AT THE END OF EACH YEAR, IT IS GENERALLY EASY TO PICK OUT the stories of greatest significance for the lab industry during the previous 12 months. But what is often overlooked are the non-stories. These are the events that did not happen in the year, despite earlier occurrences and the momentum pushing certain trends forward.
During 2015, three stories meet the non-story definition. Prior to the start of the year, many experts expected that each of these stories would have significant influence on healthcare and the clinical lab industry. Events turned out differently.
The first non-story is implementation of ICD-10. On October 1, 2015, ICD-10 diagnosis codes replaced those of ICD-9. Despite all the fears and predictions of chaos in the coding and payment for provider claims, it turned out to be a non-event. Now, almost 90 days into the ICD-10 era, it is difficult to find a news story that reports major problems in how Medicare and private insurers are paying hospitals, physicians, and labs. Given the potential for severe financial disruption, this is good news for all providers.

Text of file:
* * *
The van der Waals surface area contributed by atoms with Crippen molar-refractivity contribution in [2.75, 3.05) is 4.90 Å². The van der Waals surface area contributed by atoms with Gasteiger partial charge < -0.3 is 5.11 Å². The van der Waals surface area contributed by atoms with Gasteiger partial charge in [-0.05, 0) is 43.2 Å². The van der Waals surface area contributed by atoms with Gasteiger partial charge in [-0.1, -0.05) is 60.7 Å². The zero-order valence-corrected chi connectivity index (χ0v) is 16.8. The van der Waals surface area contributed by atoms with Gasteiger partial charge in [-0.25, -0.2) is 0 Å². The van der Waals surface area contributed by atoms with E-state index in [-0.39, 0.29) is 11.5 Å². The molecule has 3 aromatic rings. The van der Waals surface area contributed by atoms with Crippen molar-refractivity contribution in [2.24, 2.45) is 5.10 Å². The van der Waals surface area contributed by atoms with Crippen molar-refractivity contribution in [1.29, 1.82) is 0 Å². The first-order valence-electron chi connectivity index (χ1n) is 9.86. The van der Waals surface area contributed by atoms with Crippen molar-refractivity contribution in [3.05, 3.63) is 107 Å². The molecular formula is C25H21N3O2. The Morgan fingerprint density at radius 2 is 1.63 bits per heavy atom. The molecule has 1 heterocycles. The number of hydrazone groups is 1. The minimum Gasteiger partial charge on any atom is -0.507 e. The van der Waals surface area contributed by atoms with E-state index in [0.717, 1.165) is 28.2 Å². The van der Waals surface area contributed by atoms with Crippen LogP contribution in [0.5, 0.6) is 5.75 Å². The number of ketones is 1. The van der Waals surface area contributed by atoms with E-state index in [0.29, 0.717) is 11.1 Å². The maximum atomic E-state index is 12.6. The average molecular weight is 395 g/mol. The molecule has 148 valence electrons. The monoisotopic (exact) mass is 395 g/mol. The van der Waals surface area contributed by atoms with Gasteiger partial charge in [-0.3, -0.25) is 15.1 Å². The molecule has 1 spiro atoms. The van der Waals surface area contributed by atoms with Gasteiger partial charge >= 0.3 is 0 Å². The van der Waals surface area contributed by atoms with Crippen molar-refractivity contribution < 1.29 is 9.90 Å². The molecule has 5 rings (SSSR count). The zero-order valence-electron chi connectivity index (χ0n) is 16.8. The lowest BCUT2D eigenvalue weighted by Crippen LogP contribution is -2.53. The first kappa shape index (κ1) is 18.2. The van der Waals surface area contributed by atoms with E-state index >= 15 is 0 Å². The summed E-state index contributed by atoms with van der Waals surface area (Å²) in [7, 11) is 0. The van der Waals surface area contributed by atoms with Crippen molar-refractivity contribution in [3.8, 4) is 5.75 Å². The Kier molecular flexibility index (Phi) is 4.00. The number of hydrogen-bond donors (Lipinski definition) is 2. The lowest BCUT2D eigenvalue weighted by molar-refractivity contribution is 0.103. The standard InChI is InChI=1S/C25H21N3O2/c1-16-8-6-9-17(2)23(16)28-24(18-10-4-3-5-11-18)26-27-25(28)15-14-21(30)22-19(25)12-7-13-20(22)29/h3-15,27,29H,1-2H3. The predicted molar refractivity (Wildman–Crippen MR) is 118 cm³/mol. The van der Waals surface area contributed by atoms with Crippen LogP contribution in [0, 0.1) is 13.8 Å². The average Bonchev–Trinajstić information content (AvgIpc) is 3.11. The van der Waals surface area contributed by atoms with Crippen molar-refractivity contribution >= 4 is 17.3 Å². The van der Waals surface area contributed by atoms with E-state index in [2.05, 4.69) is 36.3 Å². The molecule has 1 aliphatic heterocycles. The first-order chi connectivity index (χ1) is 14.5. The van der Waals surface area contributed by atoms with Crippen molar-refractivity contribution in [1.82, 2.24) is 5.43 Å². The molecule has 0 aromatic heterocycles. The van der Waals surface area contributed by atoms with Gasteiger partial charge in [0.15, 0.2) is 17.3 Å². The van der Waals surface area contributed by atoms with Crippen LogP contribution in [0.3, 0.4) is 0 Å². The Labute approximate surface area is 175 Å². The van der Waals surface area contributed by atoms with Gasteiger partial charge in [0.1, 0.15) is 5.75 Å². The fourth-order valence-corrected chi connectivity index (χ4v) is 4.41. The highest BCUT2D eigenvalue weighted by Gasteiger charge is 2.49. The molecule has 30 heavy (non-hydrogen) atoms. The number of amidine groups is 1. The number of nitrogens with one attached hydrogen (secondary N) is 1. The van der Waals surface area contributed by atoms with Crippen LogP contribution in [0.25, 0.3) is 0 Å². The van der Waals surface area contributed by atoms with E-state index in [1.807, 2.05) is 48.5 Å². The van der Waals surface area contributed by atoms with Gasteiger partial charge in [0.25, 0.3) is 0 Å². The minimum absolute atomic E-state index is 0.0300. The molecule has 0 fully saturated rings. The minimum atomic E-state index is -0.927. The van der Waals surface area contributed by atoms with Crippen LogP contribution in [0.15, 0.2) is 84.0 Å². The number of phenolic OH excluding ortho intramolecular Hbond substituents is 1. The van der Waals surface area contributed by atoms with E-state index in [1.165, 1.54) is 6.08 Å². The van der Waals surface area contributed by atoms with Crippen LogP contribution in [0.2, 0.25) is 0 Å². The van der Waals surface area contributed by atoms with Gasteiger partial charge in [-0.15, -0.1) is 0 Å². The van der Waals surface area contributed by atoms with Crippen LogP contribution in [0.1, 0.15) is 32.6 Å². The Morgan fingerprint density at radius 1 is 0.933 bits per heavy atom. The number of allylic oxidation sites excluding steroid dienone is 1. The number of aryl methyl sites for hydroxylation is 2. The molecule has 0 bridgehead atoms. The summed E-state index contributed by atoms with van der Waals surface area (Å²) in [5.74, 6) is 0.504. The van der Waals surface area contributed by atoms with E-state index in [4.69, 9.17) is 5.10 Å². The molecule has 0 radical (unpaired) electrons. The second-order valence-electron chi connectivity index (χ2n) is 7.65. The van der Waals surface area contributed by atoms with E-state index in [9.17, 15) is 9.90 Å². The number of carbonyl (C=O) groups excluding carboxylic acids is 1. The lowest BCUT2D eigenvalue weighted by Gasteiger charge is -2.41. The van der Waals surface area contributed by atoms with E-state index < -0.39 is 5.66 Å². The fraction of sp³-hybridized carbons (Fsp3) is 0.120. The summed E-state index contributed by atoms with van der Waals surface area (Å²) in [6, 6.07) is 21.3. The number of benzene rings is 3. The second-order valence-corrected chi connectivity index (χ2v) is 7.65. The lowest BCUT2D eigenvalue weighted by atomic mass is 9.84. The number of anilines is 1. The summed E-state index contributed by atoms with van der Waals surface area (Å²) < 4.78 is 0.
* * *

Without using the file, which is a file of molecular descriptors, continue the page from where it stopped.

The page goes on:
The second non-story centers upon the lack of accelerated progress in the adoption and operation of integrated care organizations such as accountable care organizations (ACOs) and patient-centered medical homes (PCMHs) during 2015. Although the number of ACOs increased modestly during the year, collectively, ACOs and PCMHs did not greatly change the existing relationships between hospitals, physicians, and ancillary providers, including clinical labs. There was only modest progress in integrating care delivery among providers participating in ACOs, but also during 2015, most payments to providers continued as reduced fee-for-service with a year-end distribution calculated from savings in the ACO’s projected cost of care.
The third non-story during 2015 involves Meaningful Use Stage 2 and Stage 3 requirements. Unlike the early years of this federal program to encourage hospitals and physicians to adopt electronic health records, clinical labs and pathology groups were under much less pressure from clients to create LIS-to-EHR interfaces. Even the publication of proposed rules for Meaningful Use Stage 3 during 2015 did not generate much concern about compliance among providers.